It is this trend towards comedy that makes American fashion truly “American”: in no other country do irony, wit or joy play such an important role on or off the runways. In the 13 rooms set up by nine of the most influential American directors – Tom Ford, Radha Blank, Janicza Bravo, Sofia Coppola, Autumn de Wilde, Julie Dash, Regina King, Martin Scorsese and Chloé Zhao -, frivolity and humility meet in a way that is typically American. Take the rooms curated by Sofia Coppola, the McKim, Mead and White Stair Hall and the Worsham-Rockefeller Dressing Room: the director had the faces of the mannequins shaped and painted by her artist friends Rachel Feinstein and John Currin, giving a vaguely trivial to their elegant poses and Gilded Age outfits. Autumn de Wilde went even further in the Baltimore Room and Benkard Room, adding overturned game tables, drunken suitors, fake pastries and some classic American gossip, reprinting contemporary accounts of scandalous socialite Elizabeth Patternson Bonaparte and turning them into hanging comics. over the heads of the mannequins.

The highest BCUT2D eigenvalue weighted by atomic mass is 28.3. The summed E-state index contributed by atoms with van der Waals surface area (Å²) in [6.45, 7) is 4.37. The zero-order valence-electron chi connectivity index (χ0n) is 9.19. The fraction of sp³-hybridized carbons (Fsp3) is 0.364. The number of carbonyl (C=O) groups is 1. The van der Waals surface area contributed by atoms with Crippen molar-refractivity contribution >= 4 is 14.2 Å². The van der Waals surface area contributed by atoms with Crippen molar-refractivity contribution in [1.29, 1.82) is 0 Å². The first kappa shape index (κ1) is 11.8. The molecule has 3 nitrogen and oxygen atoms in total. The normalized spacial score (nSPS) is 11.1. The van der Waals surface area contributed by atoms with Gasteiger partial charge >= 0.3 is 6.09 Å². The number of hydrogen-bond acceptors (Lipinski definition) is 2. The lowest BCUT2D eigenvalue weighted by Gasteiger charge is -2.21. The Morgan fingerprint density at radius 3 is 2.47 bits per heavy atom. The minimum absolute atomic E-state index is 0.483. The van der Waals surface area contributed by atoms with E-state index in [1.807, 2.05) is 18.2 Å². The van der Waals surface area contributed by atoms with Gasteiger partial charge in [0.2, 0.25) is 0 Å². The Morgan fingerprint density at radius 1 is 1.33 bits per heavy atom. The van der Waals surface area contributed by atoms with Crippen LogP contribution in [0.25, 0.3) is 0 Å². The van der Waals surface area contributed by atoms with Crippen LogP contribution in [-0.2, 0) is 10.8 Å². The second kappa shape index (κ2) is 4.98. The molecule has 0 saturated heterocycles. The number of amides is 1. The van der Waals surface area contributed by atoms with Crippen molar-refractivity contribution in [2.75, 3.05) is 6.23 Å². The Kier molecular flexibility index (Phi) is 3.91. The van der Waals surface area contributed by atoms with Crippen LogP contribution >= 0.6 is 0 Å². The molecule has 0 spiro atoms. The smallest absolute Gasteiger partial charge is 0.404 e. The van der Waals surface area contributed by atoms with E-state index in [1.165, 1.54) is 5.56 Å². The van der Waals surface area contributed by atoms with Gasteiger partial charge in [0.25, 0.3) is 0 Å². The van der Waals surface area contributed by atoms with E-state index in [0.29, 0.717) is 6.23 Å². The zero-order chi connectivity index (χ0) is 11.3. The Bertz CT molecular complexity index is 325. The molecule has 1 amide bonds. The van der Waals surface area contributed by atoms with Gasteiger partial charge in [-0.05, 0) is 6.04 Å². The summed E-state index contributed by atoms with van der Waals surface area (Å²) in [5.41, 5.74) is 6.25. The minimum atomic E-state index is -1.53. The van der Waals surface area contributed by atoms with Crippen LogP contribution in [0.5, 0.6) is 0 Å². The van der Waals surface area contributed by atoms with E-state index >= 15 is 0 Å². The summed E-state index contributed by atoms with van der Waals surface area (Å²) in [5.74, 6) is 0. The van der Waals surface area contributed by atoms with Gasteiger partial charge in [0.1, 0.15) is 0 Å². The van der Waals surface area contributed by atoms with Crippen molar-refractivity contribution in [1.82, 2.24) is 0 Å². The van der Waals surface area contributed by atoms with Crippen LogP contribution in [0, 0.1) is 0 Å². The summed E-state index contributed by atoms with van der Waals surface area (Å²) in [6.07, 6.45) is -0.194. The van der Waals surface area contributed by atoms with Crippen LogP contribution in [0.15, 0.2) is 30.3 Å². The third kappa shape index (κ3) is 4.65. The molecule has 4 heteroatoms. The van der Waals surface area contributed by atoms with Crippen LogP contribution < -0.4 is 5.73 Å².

Chloe Zhao’s installation in the Shaker Retiring Room is associated with Claire McCardell’s unadorned 1930s fashion, but features an otherworldly element: the central figure, who is supposed to represent Mother Ann Lee (1736-1784), the founder of the so-called Shakers , or members of the religious sect known as the United Society of Believers in Christ’s Second Appearing, is represented in the act of levitating several centimeters from the floor. In the Haverhill Room, Radha Blank illuminated a wedding bustier dress by Maria Hollander (1812-1885), one of the first American designers to deal with social justice and the abolition of slavery, with a single light projected on a voluminous hairstyle characterized from braids and beads. It is Blank’s way of revisiting the official narrative, placing at its center “African-American women, often not recognized as cultural spinners of the fabric of this country.” The director, playwright, actress and rapper sees her installation as a way to give Black women the power to “speak each of her through her own quilt.” Claim is a central theme in American artistic practices and various American cultural heritages.